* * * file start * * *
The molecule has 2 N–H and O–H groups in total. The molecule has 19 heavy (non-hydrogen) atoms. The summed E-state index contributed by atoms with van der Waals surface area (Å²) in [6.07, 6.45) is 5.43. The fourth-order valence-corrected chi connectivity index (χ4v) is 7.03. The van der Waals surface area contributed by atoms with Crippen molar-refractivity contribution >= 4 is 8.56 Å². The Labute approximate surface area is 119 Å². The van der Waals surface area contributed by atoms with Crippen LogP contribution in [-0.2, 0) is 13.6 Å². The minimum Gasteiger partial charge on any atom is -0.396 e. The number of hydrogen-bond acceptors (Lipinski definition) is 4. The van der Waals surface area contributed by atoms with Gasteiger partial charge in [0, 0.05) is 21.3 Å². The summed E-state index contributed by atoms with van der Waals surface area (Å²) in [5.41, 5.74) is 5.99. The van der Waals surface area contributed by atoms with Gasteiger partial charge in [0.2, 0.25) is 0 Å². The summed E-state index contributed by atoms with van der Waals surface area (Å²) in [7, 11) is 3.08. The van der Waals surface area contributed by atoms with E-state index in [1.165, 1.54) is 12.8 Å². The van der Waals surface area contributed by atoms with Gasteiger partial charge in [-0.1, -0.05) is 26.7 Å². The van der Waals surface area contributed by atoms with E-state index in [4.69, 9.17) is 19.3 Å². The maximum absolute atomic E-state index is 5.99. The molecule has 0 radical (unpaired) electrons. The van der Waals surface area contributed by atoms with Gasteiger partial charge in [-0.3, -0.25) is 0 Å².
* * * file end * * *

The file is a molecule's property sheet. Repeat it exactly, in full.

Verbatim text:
The molecule has 2 N–H and O–H groups in total. The molecule has 19 heavy (non-hydrogen) atoms. The summed E-state index contributed by atoms with van der Waals surface area (Å²) in [6.07, 6.45) is 5.43. The fourth-order valence-corrected chi connectivity index (χ4v) is 7.03. The van der Waals surface area contributed by atoms with Crippen molar-refractivity contribution >= 4 is 8.56 Å². The Labute approximate surface area is 119 Å². The van der Waals surface area contributed by atoms with Crippen LogP contribution in [-0.2, 0) is 13.6 Å². The minimum Gasteiger partial charge on any atom is -0.396 e. The number of hydrogen-bond acceptors (Lipinski definition) is 4. The van der Waals surface area contributed by atoms with Gasteiger partial charge in [0, 0.05) is 21.3 Å². The summed E-state index contributed by atoms with van der Waals surface area (Å²) in [5.41, 5.74) is 5.99. The van der Waals surface area contributed by atoms with Gasteiger partial charge in [0.2, 0.25) is 0 Å². The summed E-state index contributed by atoms with van der Waals surface area (Å²) in [7, 11) is 3.08. The van der Waals surface area contributed by atoms with E-state index in [1.165, 1.54) is 12.8 Å². The van der Waals surface area contributed by atoms with Gasteiger partial charge in [-0.1, -0.05) is 26.7 Å². The van der Waals surface area contributed by atoms with E-state index in [4.69, 9.17) is 19.3 Å². The maximum absolute atomic E-state index is 5.99. The molecule has 0 radical (unpaired) electrons. The van der Waals surface area contributed by atoms with Gasteiger partial charge in [-0.3, -0.25) is 0 Å².